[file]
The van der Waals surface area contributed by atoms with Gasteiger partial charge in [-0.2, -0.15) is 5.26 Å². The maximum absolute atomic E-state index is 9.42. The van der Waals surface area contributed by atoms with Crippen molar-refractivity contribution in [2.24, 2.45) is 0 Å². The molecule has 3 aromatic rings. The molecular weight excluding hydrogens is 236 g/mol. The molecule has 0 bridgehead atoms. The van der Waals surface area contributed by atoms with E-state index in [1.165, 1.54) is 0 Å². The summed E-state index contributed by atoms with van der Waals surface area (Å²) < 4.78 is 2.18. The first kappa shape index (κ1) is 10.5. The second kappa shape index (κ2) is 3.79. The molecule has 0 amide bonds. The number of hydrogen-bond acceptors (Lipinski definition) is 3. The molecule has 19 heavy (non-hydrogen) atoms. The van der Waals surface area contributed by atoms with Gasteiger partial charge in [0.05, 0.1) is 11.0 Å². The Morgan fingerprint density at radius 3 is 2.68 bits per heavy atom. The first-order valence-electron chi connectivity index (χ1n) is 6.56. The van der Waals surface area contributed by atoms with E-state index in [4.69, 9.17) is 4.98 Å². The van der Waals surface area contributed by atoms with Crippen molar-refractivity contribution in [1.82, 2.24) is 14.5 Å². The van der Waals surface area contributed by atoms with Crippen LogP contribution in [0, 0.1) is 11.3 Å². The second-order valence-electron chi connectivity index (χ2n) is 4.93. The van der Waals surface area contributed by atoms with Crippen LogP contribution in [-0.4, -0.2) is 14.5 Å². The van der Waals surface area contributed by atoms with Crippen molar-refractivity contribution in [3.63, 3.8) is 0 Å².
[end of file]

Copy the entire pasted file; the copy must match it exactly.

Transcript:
The van der Waals surface area contributed by atoms with Gasteiger partial charge in [-0.2, -0.15) is 5.26 Å². The maximum absolute atomic E-state index is 9.42. The van der Waals surface area contributed by atoms with Crippen molar-refractivity contribution in [2.24, 2.45) is 0 Å². The molecule has 3 aromatic rings. The molecular weight excluding hydrogens is 236 g/mol. The molecule has 0 bridgehead atoms. The van der Waals surface area contributed by atoms with E-state index in [1.165, 1.54) is 0 Å². The summed E-state index contributed by atoms with van der Waals surface area (Å²) < 4.78 is 2.18. The first kappa shape index (κ1) is 10.5. The second kappa shape index (κ2) is 3.79. The molecule has 0 amide bonds. The number of hydrogen-bond acceptors (Lipinski definition) is 3. The molecule has 19 heavy (non-hydrogen) atoms. The van der Waals surface area contributed by atoms with Gasteiger partial charge in [0.05, 0.1) is 11.0 Å². The Morgan fingerprint density at radius 3 is 2.68 bits per heavy atom. The first-order valence-electron chi connectivity index (χ1n) is 6.56. The van der Waals surface area contributed by atoms with E-state index in [4.69, 9.17) is 4.98 Å². The van der Waals surface area contributed by atoms with Crippen molar-refractivity contribution in [1.82, 2.24) is 14.5 Å². The van der Waals surface area contributed by atoms with Crippen LogP contribution in [0, 0.1) is 11.3 Å². The second-order valence-electron chi connectivity index (χ2n) is 4.93. The van der Waals surface area contributed by atoms with Crippen LogP contribution in [-0.4, -0.2) is 14.5 Å². The van der Waals surface area contributed by atoms with Crippen molar-refractivity contribution in [3.63, 3.8) is 0 Å².